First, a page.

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April Steampunk festival ‘may be the last’

The future of Thames’ largest festival is uncertain as the Steampunk The Thames committee struggles to find a new leadership team.
Current treasurer Diane Connors said while the three-day festival from April 22 was already planned and would be going ahead, the Steampunk committee needed a new president, secretary and treasurer to secure the future of the event.
“After April … if we don’t get a governance group that could continue it on, that may be the last – we just don’t know,” she said.
“You need to have at least a president and a treasurer and a secretary and some other key roles to keep it happening. The survival of the festival depends on finding a good governance group.”
One of the founding members of the Steampunk committee since the first festival was held in 2015, Ms Connors is stepping down as treasurer but will remain involved. Others were stepping down due to family and personal reasons, she said.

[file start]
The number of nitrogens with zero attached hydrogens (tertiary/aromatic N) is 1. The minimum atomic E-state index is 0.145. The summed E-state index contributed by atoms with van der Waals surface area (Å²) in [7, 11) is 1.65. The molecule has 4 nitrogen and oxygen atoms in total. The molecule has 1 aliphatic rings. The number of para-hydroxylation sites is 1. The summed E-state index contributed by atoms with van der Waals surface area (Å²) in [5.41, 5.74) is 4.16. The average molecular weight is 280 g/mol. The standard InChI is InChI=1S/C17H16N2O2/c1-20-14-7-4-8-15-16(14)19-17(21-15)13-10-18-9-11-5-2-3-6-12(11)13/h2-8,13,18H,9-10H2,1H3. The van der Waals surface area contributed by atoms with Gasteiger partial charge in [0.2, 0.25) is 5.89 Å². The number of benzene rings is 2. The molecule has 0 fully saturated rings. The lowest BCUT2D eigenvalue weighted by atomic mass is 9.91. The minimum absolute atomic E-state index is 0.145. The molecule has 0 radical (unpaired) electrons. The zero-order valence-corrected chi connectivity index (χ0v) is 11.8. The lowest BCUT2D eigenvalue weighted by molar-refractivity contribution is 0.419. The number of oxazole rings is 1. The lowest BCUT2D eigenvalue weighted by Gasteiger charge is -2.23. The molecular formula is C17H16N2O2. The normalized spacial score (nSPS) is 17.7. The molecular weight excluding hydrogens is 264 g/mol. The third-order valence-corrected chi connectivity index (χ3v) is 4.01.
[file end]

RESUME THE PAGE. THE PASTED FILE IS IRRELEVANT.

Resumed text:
“There’s a few of us that have done our stint and really need to just step back and let others step up. We do have a good committee and there’s a lot of support and people who will step up and do things but if this town wants this festival to continue, we need some people to join the committee.”
The festival was important for the town, drawing thousands of visitors to Thames, from Invercargill to Whangarei and, before the Covid-19 pandemic closed our borders, also from overseas, she said.
Research carried out two years ago showed the event contributed an estimated $250,000 to the Thames economy.
The three-day festival puts on around 30 events, including a ball, high tea and theatre. Around 1000 people take part in the Steampunk parade down Pollen St, the biggest event in the festival, which draws thousands of visitors.
“It’s the creativity side of Steampunk, the fact that you are recycling, upcycling – it covers everything from machinery through to fashion wear, so it gets men involved, women involved and kids involved.
“Very early on it got the whole community excited … that’s what we really loved about it.”
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PHOTO: Steampunkers enjoy the November Thames Steampunk Festival. File photo: TERESA RAMSEY